Where was the Mysterious Covenanter called McLorgan From?

The possible identification of an origin for Thomas or John McLorgan, one of the obscure martyrs of the Killing Times of 1685, is another small step forward in our understanding of the history of that period.

Semple Old Dailly 1685

Mclorgan’s Grave at Old Dailly © Walter Baxter and licensed for reuse.

In 1691, George Ridpath, who recycled the list of killings found in Alexander Shields’ A Short Memorial (1690), recorded that ‘John Maclorgan shot at Drummellian’s house in the night, not known by whom.’ (Ridpath, An Answer to Presbyterian Eloquence, 42.)

In the early Presbyterian sources, variations of his surname are recorded as McLorgan, Maclorgan, McClorgan or McGlorgan. The same sources also disagree on whether he was called John or Thomas. His grave in Old Dailly parish states the latter.

It is possible that Mclorgan may have been a local fugitive, from either the circuit courts in 1683, the names of which were published in May, 1684, or the Abjuration courts in early 1685. Fugitives often hid near their former homes where they could receive assistance.

Mclorgan/Maclorgan/McClorgan/McGlorgan may be a transcription error for a local fugitive named ‘MacLarchan’ or vice versa. On the Fugitive Roll of May, 1684, a ‘—— MacLarchan, son to Andrew MacLarchan officer in Bargeny’ was listed under Dailly parish. (Jardine, ‘United Societies’, II, 213.)

The Hearth Tax roll for Carrick of 1695 sheds a little light on than possibility, even though it was recorded a decade after the shooting. The Hearth Tax rolls recorded the names of head of households, usually men. In some parishes in Carrick they were unusual in their detailed list of both names and houses, rather than just listing the number of hearths as happened in some other places. The surname McLorgan does not appear on it under any of the variations found in the early Presbyterian sources. It is not listed anywhere in Carrick, where McLorgan was killed.

However, two other very similar surnames do appear. ‘McClorkan’ and ‘McClorge’.

They appear in only two parishes, Straiton and Dailly parish. The latter was where Thomas or John McLorgan was shot.

‘James mcClorge In nether glencraig’ is listed under Straiton parish. ‘Glencraig’ is probably Glenthraig in Straiton parish. A ‘John McClorge In Petmouth’ is also found under Dailly parish.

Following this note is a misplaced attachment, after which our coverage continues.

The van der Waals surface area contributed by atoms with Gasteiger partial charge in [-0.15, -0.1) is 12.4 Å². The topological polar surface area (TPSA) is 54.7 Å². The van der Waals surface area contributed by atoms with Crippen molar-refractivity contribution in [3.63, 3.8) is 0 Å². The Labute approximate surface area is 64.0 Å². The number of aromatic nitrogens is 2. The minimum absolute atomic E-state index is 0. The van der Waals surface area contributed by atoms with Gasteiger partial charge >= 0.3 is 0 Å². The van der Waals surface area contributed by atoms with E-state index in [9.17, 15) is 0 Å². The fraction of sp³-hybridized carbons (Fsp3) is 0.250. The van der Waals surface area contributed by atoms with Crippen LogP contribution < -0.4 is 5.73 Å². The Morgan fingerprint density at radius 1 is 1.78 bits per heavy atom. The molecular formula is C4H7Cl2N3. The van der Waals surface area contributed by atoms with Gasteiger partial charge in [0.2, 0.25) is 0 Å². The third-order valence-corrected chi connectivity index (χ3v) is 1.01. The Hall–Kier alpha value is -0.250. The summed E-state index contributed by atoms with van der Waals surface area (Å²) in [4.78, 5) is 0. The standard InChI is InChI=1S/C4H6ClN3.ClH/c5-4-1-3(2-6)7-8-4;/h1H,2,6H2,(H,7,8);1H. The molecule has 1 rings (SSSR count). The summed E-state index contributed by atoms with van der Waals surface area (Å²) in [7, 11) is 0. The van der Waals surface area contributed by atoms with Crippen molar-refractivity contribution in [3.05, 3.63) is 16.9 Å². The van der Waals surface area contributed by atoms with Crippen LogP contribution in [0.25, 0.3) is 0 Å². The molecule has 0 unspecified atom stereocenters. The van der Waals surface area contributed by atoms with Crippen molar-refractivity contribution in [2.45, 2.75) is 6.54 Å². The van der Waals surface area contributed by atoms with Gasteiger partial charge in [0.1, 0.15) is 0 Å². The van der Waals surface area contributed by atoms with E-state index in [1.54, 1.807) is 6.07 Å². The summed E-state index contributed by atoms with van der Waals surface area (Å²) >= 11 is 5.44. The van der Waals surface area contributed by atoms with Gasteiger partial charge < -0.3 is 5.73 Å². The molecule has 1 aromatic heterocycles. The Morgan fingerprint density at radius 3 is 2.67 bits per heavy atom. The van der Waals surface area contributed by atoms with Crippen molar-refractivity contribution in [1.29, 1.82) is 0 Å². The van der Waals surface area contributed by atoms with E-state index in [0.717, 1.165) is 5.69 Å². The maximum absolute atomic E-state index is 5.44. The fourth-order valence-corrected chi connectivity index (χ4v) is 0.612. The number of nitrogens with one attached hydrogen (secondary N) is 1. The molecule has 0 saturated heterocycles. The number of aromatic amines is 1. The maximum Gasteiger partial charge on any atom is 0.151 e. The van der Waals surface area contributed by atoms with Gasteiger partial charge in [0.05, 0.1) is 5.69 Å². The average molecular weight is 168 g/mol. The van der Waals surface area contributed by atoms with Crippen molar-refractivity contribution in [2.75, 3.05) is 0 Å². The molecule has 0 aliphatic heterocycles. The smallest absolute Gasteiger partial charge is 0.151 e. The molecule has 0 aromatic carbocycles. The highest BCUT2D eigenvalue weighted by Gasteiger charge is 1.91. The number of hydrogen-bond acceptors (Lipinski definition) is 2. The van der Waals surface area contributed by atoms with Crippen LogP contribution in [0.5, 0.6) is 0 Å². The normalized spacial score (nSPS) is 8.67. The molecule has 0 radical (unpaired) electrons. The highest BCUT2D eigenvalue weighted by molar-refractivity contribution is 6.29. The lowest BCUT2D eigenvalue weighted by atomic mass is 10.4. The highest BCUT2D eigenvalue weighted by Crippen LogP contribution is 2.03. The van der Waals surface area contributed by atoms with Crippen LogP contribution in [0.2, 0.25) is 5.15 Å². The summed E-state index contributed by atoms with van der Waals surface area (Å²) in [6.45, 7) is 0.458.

However, of much greater interest is ‘Andrew McClorkan att bargany’ in Dailly parish. As mentioned above, the unnamed son of ‘Andrew MacLarchan officer in Bargeny’ was a fugitive in mid 1684. It appears that Andrew MacLarchan and Andrew McClorkan are the same individual. His son, the former fugitive, is not present on the Hearth Tax roll anywhere in Carrick. Was his son, John or Thomas McLorgan/McClorkan? The rare nature of the surname in Carrick makes it a distinct possibility that they were the same individual.

Map of Bargany

If so, another linkage between a Bothwell fugitive and one the victims of the Killing Times has been established.

For more on McLorgan’s death, see here..

For more on the Covenanters of Dailly parish, see here.

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Text © Copyright Dr Mark Jardine. All Rights Reserved. Please link to this post on Facebook or other social networks or retweet it, but do not reblog in FULL without the express permission of the author @drmarkjardine

~ by drmarkjardine on July 20, 2015.

2 Responses to “Where was the Mysterious Covenanter called McLorgan From?”

  1. […] when escaping out of a window, and Thomas Mclorgan, who was shot at Drummellane and was probably the son of an officer at Bargany in the same parish. Also in the graveyard is a monument to George Martin, a schoolteacher who […]

  2. […] a probable origin and identity for McLorgan as a fugitive and son of Andrew McClorkan in Bargany, Dailly parish. has been […]

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